A technicolor history of the first civil rights movement and its collapse into black and white.

In The Accident of Color, Daniel Brook journeys to nineteenth-century New Orleans and Charleston and introduces us to cosmopolitan residents who elude the racial categories the rest of America takes for granted.

Story Panel 1 Character Left Story Panel 1 Character Right

During Reconstruction, a movement arises as mixed-race elites make common cause with the formerly enslaved and allies at the fringes of whiteness in a bid to achieve political and social equality for all.

Story Panel 2 Character Left Story Panel 2 Character Right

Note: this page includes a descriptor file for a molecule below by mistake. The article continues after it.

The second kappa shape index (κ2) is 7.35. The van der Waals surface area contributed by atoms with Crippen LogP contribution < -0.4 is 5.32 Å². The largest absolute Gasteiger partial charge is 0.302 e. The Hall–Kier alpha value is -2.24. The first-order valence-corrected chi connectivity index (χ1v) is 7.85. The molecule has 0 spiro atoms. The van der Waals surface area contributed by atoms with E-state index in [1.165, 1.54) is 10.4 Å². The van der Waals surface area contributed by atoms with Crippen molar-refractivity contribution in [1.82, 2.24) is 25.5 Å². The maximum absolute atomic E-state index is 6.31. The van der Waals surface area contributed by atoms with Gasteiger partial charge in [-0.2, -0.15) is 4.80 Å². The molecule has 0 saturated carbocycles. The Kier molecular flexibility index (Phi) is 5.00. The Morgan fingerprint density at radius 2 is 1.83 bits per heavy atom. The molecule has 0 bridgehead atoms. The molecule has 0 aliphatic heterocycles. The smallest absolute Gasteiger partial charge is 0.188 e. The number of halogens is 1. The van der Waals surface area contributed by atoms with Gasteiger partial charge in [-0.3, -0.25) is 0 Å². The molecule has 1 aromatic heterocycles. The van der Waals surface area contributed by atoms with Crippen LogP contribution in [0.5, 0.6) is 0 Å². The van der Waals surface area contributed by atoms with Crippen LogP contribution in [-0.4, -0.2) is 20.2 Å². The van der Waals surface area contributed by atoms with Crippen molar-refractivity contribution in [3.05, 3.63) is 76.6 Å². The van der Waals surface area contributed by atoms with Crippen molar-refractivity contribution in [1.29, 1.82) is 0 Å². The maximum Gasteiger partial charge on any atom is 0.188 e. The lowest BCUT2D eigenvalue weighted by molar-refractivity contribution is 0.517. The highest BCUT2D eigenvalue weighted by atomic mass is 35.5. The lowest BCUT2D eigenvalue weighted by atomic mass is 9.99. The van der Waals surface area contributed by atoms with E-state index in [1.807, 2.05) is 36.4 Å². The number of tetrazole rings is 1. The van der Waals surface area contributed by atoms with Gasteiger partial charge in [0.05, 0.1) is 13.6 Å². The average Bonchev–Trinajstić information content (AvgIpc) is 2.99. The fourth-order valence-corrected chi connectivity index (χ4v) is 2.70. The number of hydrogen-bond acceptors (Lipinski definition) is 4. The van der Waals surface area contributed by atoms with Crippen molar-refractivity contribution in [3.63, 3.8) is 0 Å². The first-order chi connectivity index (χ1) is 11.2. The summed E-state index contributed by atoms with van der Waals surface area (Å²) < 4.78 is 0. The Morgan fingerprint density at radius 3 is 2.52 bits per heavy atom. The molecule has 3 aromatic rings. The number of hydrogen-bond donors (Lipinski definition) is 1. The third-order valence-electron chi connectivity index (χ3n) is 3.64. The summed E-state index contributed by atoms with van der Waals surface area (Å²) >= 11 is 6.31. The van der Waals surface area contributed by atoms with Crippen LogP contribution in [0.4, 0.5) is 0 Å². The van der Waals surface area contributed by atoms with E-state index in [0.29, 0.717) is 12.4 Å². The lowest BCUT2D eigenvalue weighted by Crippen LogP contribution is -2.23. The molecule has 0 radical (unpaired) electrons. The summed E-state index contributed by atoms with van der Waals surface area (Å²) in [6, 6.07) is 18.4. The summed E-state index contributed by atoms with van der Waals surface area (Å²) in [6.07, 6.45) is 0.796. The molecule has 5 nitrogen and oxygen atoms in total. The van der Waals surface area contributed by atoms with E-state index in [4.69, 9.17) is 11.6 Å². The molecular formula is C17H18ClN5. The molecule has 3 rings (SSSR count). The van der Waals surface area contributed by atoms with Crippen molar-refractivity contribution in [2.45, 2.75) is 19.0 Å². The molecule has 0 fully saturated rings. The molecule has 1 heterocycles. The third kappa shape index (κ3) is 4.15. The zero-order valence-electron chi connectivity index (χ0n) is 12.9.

Activists peacefully integrate the streetcars of Charleston and New Orleans for decades and, for a time, even the New Orleans public schools and the University of South Carolina are educating students of all backgrounds side by side.

Story Panel 3 Character Left Story Panel 3 Character Right

Tragically, the achievements of this movement are swept away by a violent political backlash and expunged from the history books, culminating in the Jim Crow laws that legalize segregation for a half century and usher in the binary racial regime that rules us to this day.

Ransier Roudanez

Praise for The Accident of Color